As one of the resident arcade bloggers on the world wide web, I’ll sing the high praises of my most cherished means of gaming until the proverbial cows come home. Even so, I recognize the experience is far from perfect.
We the players pay varying “fees” to business owners for access to arcade games. Our time with these titles is temporary and subject to withdrawal by the curator, not unlike streaming services. Sure, the cabinets themselves are physical media that won’t fade into digital oblivion, but that doesn’t mean we’ll always get to play them.
Case in point: I’ve had to say goodbye to beloved arcade games a few times in my life, and it never gets any easier. This is a phenomenon I want to discuss in more detail today.
In May, I visited the Southern Lanes game room in Hopkinsville, Kentucky, for the first time in more than a year. I was beyond stoked to try The Walking Dead and, far more importantly, reunite with Dance Dance Revolution Extreme. I frantically peered through the newly rearranged selection, but alas, my darling dance game was nowhere to be found.
I spoke to a Southern Lanes employee who said the machine had suffered daunting maintenance issues before finally getting carted out. I called the operator, Brewer Amusements, who explained the machine probably didn’t earn well enough to justify its floor space. Either, DDR was dead and gone.
Compounding matters was the fact I hadn’t played any form of DDR in an arcade whatsoever across that entire year. With COVID-19 shuttering the Walmart Gameplay in Murray indefinitely, I wasn’t able to play Extreme while away at college, and I most certainly couldn’t drive to Dave & Buster’s to play Ace either.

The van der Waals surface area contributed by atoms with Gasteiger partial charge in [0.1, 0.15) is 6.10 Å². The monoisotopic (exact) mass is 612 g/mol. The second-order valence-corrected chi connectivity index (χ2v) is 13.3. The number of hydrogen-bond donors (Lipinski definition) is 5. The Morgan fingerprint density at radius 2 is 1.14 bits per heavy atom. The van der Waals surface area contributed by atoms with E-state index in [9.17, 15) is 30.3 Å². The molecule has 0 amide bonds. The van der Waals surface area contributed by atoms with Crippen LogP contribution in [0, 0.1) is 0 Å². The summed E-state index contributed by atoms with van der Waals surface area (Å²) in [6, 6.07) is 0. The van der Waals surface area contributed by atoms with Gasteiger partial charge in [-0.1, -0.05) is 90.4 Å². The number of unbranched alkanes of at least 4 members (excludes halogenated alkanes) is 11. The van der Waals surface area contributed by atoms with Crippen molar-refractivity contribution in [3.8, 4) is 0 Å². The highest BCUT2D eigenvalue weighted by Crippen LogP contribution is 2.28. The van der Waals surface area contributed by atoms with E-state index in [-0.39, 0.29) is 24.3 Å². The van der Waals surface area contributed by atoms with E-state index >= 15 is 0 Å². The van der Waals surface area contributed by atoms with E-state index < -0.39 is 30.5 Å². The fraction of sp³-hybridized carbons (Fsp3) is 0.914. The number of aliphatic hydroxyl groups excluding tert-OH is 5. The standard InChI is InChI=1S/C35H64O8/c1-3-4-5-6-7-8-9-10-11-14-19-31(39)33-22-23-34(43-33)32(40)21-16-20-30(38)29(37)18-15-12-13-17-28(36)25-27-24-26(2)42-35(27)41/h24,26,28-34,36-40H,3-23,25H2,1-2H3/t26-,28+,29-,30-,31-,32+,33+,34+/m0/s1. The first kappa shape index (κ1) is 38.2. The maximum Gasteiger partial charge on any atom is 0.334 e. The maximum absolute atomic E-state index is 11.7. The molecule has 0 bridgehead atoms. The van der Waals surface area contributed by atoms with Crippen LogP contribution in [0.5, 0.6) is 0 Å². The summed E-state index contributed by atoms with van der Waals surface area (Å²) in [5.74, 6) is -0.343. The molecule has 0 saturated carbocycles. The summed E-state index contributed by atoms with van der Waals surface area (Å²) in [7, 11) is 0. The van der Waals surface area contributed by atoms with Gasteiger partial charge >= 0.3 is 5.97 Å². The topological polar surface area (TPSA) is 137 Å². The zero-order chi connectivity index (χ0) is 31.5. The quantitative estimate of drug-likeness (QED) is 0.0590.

I now effectively have access to only one known DDR cabinet in my area. This cabinet is a 90-minute drive from my hometown and a two-hour drive from my college town. I wouldn’t call that convenient.
By now, you can likely see why I was so devastated by losing Extreme in Hopkinsville, even if there are other games I enjoy at that particular venue. Unfortunately, this is the reality of playing arcade games. The hand that feeds you—that being the operator—may cut off your supply without warning.
In 2019, I faced a similarly disheartening loss. Up to that point, I regularly frequented the Walmart Gameplay in Hopkinsville, beefing up my Super Bikes profile to previously unfathomable heights. Why, I’d probably spent close to $50 over the course of a year perfecting my track times and upgrading my bikes.
Then, one day, all the games were gone. Not just Super Bikes, but also The Fast and the Furious and Extreme Hunting 2. I’d poured countless hours—and quarters—into that game room. My routine patronage ultimately meant nothing. This was the first time I truly had to grapple with the transience of arcade gaming.
My fondness for arcades is perhaps the single-greatest inconsistency of my overall personality. I’ve always had a gripe with digital distribution and streaming specifically because they’re so impermanent. Goodness know why I blindly accept this impermanence when it comes to out-of-home entertainment.
You all have probably run into similar trouble during your respective tenures in coin-op. Although I wish I could offer better advice on how to handle this problem, there’s not much a player can do when the situation arises. I recommend tracking down another location to play the game in question or transitioning to new games.
Saying goodbye to your favorite arcade games is always tough, but it’s a reality of the business. I might even consider it one of the biggest drawbacks of arcade games as a medium. But hey, no one ever said arcades were perfect.
I hope today’s article wasn’t too much of a downer. Since I’ve had to deal with this dilemma myself recently, I figured I’d write something to which people like me could relate. Sometimes, all we can do to cope is share our sadness with each other.